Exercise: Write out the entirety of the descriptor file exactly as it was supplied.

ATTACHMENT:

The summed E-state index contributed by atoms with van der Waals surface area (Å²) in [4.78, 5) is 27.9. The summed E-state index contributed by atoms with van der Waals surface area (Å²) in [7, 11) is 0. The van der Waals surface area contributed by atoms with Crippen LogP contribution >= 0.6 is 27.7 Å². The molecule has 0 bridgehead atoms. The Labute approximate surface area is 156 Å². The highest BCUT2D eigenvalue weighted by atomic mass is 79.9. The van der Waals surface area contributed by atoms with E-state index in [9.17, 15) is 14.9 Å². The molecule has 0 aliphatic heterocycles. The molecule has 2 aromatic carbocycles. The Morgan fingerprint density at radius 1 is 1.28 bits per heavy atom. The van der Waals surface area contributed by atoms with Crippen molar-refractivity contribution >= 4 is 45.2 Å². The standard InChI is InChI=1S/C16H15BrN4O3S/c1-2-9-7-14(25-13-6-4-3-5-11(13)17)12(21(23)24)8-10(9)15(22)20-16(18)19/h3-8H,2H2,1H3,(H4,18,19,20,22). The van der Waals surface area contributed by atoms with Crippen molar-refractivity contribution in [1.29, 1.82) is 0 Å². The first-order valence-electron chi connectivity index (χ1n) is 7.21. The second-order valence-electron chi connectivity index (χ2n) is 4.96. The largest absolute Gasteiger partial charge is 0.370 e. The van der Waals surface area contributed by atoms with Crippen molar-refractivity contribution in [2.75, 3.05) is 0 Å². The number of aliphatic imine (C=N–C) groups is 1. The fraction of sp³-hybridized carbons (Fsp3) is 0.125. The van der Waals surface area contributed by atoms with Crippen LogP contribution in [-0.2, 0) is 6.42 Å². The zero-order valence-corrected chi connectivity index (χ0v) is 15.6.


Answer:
The summed E-state index contributed by atoms with van der Waals surface area (Å²) in [4.78, 5) is 27.9. The summed E-state index contributed by atoms with van der Waals surface area (Å²) in [7, 11) is 0. The van der Waals surface area contributed by atoms with Crippen LogP contribution >= 0.6 is 27.7 Å². The molecule has 0 bridgehead atoms. The Labute approximate surface area is 156 Å². The highest BCUT2D eigenvalue weighted by atomic mass is 79.9. The van der Waals surface area contributed by atoms with E-state index in [9.17, 15) is 14.9 Å². The molecule has 0 aliphatic heterocycles. The molecule has 2 aromatic carbocycles. The Morgan fingerprint density at radius 1 is 1.28 bits per heavy atom. The van der Waals surface area contributed by atoms with Crippen molar-refractivity contribution >= 4 is 45.2 Å². The standard InChI is InChI=1S/C16H15BrN4O3S/c1-2-9-7-14(25-13-6-4-3-5-11(13)17)12(21(23)24)8-10(9)15(22)20-16(18)19/h3-8H,2H2,1H3,(H4,18,19,20,22). The van der Waals surface area contributed by atoms with Crippen molar-refractivity contribution in [1.29, 1.82) is 0 Å². The first-order valence-electron chi connectivity index (χ1n) is 7.21. The second-order valence-electron chi connectivity index (χ2n) is 4.96. The largest absolute Gasteiger partial charge is 0.370 e. The van der Waals surface area contributed by atoms with Crippen molar-refractivity contribution in [2.75, 3.05) is 0 Å². The number of aliphatic imine (C=N–C) groups is 1. The fraction of sp³-hybridized carbons (Fsp3) is 0.125. The van der Waals surface area contributed by atoms with Crippen LogP contribution in [-0.2, 0) is 6.42 Å². The zero-order valence-corrected chi connectivity index (χ0v) is 15.6.